In 2007, I acquired a brand-new title that freaked me out: Dad. By this time, I had led and coached small businesses for 10 years, and was beginning to feel comfortable in that role (as much as one can). As for parenting, I knew nothing. And I knew I knew nothing. But lucky for me there are truths I learned through business that have helped me become a better dad:
During my first six or seven years of being a dad, I pointed out to my kids what they were doing wrong. I’m a fan of efficiency. Turns out not everyone in my family appreciates this fine attribute. Turn the lights off! Close the front door! Don’t waste your milk! Then a college buddy told me how important it is to acknowledge my kids when they do something well. I thought, I’m an idiot! I've been doing that exact thing at work – we call it “catching people doing things right” – for more than a decade and I never thought to try it at home.
I switched from Mr. Efficiency, watching every wasteful move, to waiting until they did close the door and then praising them for it. Their eyes light up, they feel proud, and they do it more often. Like adults, when children figure out you notice the good stuff, and they figure it out quickly, they repeat those behaviors. Maybe not always, but certainly more often.
When we hire entry-level team members or take on a few interns, we do so knowing they’ll need a little extra help to learn new skills. Sure, they may come with a resume full of college courses they aced, but they won’t really learn until they get in the pit and do the work themselves. The same definitely goes for teaching kids.
Let’s be honest, it’s painful to watch them try something new like folding their clothes or cleaning up their dishes. They are slow and horribly awkward. But if they are to learn, just let them do it without micromanaging the process. They’ll do things wrong, but that’s okay! Which leads us to Lesson Three…
When coaching my son’s soccer team, I ask a few questions to the players that may surprise you. Who's gonna fail tonight? Who's gonna make a mistake in our scrimmage? At first, they were confused. But now they get it… they know what I’m looking for. When I hear shouts of “me” and “I will”, my response is good for you. If you are bold enough to try new moves, yes, you will fail, but soon you will be better. Not only that, but you’ll improve faster than those who are too afraid of failure to take any risks.
Earl and I had no previous experience, or even a particular interest, in print publications before starting N2. We also didn’t have any outside funding or a board of advisors. We’ve made countless mistakes along our 13-year journey, literally countless. But this lack of fearing failure has helped us be one of the fastest-growing companies in America for more than half a decade, despite all of those mistakes.
The Hixon Children
People perform better when their strengths are highlighted and encouraged. All 1,000 of our team members have different skills in which they excel; skills necessary for us to succeed. We make sure they know it. As a parent, you have to do the same even though you don’t get to choose what your kids are good at.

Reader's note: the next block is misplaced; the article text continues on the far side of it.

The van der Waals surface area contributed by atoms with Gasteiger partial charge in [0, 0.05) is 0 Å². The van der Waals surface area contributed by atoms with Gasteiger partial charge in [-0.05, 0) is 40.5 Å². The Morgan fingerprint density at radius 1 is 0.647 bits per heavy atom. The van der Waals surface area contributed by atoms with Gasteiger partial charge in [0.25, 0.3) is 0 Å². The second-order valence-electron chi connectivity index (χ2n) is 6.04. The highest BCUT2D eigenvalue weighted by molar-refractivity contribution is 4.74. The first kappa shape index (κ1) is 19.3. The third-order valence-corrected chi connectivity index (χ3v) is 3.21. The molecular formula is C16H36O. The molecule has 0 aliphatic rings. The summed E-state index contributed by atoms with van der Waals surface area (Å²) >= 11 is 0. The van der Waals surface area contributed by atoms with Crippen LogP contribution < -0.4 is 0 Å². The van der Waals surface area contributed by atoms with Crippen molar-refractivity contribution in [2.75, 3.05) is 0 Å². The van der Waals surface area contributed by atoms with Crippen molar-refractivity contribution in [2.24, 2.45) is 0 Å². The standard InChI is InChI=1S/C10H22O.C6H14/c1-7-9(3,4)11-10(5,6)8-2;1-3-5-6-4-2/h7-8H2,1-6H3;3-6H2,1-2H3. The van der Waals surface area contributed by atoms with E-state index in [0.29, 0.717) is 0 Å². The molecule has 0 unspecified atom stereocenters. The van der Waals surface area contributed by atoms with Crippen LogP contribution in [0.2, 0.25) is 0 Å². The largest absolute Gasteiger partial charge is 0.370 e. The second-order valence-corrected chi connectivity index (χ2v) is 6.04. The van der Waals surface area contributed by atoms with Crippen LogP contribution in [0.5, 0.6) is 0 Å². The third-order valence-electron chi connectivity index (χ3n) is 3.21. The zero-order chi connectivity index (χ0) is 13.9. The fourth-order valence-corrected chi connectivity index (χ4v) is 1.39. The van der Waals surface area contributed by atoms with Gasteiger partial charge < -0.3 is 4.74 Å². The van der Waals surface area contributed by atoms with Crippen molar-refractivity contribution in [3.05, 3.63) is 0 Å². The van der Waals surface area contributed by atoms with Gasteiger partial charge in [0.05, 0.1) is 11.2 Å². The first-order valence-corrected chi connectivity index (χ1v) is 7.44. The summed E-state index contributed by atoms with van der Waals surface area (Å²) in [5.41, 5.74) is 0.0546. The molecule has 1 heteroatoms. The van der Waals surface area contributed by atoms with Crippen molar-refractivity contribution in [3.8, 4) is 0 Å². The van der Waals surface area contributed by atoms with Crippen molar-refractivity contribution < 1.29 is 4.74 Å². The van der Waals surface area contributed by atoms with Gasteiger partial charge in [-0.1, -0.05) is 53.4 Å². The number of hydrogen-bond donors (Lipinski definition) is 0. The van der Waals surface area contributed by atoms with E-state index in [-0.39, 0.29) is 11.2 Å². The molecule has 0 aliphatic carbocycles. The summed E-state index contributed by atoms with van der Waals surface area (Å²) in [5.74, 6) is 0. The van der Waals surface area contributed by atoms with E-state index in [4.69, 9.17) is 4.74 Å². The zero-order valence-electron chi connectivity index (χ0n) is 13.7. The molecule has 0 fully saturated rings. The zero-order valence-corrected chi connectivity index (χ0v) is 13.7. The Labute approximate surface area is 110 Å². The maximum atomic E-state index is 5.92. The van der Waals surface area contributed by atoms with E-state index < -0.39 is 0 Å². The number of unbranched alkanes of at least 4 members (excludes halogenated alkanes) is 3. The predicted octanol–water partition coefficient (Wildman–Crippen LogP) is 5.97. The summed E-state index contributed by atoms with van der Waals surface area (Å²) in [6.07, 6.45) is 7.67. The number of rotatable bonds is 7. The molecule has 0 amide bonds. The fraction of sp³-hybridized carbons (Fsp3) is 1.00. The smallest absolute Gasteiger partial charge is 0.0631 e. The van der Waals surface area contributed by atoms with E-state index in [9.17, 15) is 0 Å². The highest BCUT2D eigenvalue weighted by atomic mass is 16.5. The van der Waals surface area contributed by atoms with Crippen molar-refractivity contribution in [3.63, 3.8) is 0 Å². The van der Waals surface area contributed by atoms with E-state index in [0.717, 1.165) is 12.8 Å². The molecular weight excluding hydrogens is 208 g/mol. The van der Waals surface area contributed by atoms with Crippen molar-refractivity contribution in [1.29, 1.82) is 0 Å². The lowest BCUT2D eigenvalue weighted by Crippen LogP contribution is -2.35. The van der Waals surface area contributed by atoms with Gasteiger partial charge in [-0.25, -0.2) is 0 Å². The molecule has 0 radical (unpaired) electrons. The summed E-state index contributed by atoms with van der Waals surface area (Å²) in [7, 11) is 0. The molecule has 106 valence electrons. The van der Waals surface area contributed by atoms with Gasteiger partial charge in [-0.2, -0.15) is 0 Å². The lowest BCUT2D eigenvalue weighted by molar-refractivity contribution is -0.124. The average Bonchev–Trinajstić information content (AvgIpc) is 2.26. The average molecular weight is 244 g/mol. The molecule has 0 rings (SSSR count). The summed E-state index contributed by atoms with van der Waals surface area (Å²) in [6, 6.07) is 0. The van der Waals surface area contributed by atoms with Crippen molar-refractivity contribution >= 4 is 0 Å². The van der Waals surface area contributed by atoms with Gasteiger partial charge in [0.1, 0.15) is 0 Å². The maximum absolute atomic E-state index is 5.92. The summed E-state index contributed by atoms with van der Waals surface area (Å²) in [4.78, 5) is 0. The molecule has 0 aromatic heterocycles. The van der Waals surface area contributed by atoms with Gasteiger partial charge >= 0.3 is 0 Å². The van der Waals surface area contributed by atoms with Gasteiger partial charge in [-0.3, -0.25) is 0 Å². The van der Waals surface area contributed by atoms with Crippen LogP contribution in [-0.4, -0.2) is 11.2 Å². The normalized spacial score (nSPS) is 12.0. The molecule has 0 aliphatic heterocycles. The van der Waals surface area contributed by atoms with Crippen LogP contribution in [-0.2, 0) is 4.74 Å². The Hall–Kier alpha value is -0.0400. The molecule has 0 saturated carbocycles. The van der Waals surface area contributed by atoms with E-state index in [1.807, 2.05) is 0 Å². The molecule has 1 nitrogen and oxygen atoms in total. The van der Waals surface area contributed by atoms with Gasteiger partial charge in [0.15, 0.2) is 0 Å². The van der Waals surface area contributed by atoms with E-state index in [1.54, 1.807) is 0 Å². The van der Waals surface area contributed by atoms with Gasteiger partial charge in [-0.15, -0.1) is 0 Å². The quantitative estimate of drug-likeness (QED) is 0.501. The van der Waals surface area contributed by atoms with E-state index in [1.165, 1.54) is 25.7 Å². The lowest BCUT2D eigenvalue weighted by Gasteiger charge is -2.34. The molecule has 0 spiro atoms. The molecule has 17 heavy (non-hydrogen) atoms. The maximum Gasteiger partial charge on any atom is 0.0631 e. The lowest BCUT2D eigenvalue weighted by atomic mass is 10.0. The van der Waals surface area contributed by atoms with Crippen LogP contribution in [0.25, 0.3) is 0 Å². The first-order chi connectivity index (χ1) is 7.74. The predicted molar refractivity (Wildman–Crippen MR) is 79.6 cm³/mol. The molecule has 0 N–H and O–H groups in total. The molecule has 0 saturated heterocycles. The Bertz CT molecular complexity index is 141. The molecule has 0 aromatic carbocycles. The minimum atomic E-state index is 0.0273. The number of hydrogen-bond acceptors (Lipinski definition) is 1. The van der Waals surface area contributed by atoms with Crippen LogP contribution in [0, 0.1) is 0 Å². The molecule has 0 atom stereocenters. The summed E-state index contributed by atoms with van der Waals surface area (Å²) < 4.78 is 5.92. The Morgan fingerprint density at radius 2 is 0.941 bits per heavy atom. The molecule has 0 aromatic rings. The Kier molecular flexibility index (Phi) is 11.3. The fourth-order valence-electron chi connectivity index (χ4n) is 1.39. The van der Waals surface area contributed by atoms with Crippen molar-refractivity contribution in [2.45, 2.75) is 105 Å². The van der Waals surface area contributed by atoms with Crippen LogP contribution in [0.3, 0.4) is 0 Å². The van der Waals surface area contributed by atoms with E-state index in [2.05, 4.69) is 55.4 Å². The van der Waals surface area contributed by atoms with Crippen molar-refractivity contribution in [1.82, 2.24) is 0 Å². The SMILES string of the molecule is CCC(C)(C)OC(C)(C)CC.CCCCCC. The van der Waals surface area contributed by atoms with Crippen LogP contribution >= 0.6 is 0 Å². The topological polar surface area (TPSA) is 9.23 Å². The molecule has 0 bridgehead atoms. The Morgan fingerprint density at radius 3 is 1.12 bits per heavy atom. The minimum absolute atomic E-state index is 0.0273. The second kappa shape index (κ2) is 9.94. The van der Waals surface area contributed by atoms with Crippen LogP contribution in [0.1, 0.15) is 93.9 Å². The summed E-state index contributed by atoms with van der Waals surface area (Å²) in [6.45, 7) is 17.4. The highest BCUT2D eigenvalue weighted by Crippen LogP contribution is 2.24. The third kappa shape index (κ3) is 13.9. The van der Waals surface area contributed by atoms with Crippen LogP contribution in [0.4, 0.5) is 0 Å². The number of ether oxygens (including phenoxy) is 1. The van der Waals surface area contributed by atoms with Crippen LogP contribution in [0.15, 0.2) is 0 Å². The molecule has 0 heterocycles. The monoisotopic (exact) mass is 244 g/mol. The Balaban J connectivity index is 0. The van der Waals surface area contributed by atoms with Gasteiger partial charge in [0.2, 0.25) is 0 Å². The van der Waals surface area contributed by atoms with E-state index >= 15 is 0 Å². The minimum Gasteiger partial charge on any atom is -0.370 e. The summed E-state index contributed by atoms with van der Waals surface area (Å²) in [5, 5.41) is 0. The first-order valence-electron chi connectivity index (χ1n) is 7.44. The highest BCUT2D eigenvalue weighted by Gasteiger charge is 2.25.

I've tried to teach my daughter how to throw a football so many times. But even now, after six years of doing my best, watching her throw still reminds me of a baby deer learning to walk – every movement is unpredictable and slightly scary. But that girl is crazy flexible and loves performing, so she excels in dance and we encourage this. My oldest boy is great in math and pretty average at other subjects so we encourage his math skills by pushing him to be even greater in that area. In work and at home, we all perform at higher levels when we know we are good at something.
There are times when kids will say or do things that just aren’t cool. But dealing with these situations can take a lot out of you. It’s easier to pretend not to notice. But we all know that bad behaviors aren’t like wine or cheese – they don't get any better with time, and often get worse.
We need to address the issues right away, which is exactly what we do in the office. If someone is not pulling his or her weight, it's not fair to our top people to have to make up for it. Instead, we address it quickly. So, even if I'm tired, I try to address these situations with my kids sooner rather than later, and definitely sooner rather than never.
Every organization has a reason for existing. And within the best organizations, people are able to tell you their work’s purpose without hesitation. At N2, we put a lot of effort into this, and the same is true for me at home.
My wife and I have five principles we repeat every few months to our kids. They are things we hope will become engrained in their minds and actions. Think about what values and purpose you’d like your children to carry with them. My wife and I know that we don’t “own” our kids. We are responsible for them during their early years, but they will grow up and make their own decisions. So, we try to focus on who we want them to become, not just on what we want them to do.
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